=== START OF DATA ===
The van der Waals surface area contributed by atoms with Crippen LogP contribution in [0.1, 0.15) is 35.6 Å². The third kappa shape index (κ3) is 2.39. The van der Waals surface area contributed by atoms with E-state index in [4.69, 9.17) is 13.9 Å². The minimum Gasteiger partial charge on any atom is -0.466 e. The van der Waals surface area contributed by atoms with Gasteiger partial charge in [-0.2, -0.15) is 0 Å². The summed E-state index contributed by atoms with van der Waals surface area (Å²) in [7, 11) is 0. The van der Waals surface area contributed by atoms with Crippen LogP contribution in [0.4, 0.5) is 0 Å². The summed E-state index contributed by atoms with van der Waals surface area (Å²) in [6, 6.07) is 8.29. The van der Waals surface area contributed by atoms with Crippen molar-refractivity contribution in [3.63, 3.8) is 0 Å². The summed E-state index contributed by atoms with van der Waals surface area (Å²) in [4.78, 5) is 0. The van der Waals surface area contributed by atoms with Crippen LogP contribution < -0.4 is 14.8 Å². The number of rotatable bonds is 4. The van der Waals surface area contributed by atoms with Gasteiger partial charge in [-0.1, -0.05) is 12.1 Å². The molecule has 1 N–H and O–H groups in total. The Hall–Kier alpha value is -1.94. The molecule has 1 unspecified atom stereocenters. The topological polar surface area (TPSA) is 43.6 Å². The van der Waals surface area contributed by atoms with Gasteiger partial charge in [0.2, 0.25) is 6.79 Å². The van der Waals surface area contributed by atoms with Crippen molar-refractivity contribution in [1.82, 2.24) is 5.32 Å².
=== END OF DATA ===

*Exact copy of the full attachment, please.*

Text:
The van der Waals surface area contributed by atoms with Crippen LogP contribution in [0.1, 0.15) is 35.6 Å². The third kappa shape index (κ3) is 2.39. The van der Waals surface area contributed by atoms with E-state index in [4.69, 9.17) is 13.9 Å². The minimum Gasteiger partial charge on any atom is -0.466 e. The van der Waals surface area contributed by atoms with Gasteiger partial charge in [-0.2, -0.15) is 0 Å². The summed E-state index contributed by atoms with van der Waals surface area (Å²) in [7, 11) is 0. The van der Waals surface area contributed by atoms with Crippen LogP contribution in [0.4, 0.5) is 0 Å². The summed E-state index contributed by atoms with van der Waals surface area (Å²) in [6, 6.07) is 8.29. The van der Waals surface area contributed by atoms with Crippen molar-refractivity contribution in [3.63, 3.8) is 0 Å². The summed E-state index contributed by atoms with van der Waals surface area (Å²) in [4.78, 5) is 0. The van der Waals surface area contributed by atoms with Crippen LogP contribution < -0.4 is 14.8 Å². The number of rotatable bonds is 4. The van der Waals surface area contributed by atoms with Gasteiger partial charge in [-0.1, -0.05) is 12.1 Å². The molecule has 1 N–H and O–H groups in total. The Hall–Kier alpha value is -1.94. The molecule has 1 unspecified atom stereocenters. The topological polar surface area (TPSA) is 43.6 Å². The van der Waals surface area contributed by atoms with Gasteiger partial charge in [0.2, 0.25) is 6.79 Å². The van der Waals surface area contributed by atoms with Crippen molar-refractivity contribution in [1.82, 2.24) is 5.32 Å².